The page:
Maurice Baring Biography
(1874–1945), Landscapes in Russian Literature, An Outline of Russian Literature, The Oxford Book of Russian Verse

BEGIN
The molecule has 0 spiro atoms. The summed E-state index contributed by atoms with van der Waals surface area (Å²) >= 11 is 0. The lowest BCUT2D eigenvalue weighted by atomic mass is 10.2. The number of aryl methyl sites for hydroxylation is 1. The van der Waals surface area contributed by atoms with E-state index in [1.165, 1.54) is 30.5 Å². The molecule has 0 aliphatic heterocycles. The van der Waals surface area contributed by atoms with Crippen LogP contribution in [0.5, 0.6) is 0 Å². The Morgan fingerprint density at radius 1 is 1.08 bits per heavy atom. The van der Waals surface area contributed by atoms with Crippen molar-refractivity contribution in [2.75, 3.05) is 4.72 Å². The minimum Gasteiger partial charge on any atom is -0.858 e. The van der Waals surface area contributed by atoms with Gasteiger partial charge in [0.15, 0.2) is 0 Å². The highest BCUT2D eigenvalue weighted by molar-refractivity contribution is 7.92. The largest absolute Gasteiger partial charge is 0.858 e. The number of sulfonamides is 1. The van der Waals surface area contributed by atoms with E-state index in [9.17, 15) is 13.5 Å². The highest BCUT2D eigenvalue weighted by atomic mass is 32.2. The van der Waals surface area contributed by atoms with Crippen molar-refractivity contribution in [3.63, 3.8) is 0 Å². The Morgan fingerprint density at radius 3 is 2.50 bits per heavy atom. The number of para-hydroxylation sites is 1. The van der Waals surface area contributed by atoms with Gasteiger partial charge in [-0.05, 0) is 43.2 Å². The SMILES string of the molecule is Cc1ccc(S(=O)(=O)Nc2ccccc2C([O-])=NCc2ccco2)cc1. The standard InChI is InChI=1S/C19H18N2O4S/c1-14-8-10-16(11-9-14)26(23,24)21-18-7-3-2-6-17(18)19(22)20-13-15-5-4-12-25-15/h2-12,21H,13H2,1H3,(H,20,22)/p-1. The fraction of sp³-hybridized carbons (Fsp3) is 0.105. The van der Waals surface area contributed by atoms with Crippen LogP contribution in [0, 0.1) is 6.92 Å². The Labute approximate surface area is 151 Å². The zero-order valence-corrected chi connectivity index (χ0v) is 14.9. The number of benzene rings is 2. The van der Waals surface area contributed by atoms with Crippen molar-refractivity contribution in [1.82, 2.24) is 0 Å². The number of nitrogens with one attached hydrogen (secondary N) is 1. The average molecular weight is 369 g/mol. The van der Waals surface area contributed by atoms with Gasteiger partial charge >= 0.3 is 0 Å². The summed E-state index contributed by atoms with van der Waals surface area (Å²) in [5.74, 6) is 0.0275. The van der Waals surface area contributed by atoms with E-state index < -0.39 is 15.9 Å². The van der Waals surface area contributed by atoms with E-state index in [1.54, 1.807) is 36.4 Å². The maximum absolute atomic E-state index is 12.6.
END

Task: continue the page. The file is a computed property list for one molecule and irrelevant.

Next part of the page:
British writer, born in London, educated at Trinity College, Cambridge. After the crash of his family's bank (Baring's Bank) in 1890 he worked as a diplomat in Europe, forming a close association with Russia, where he went to live in 1904, reporting on the Russo-Japanese war. He is credited with having discovered Chekhov's work in Moscow and introducing it to the West. His nonfiction works include Landscapes in Russian Literature (1910), An Outline of Russian Literature (1914), and The Oxford Book of Russian Verse (1924). Among his many novels are C (1924), Cat's Cradle (1925), Daphne Adeane (1926), and The Coat without Seam (1929). His conversion to Roman Catholicism was a turning point in his life, and with Hilaire Belloc and G. K. Chesterton he was regarded as a ‘Catholic’ writer; his two historical novels, Robert Peckham (1930) and In My End Is My Beginning (1931, on Mary, Queen of Scots), are on Catholic subjects. His wit is apparent in his autobiography The Puppet Show of Memory (1922), and in Dead Letters (1910) and Lost Diaries (1913) which gather imaginary communications from historical and literary characters. Have You Anything To Declare? (1937) was a personal anthology.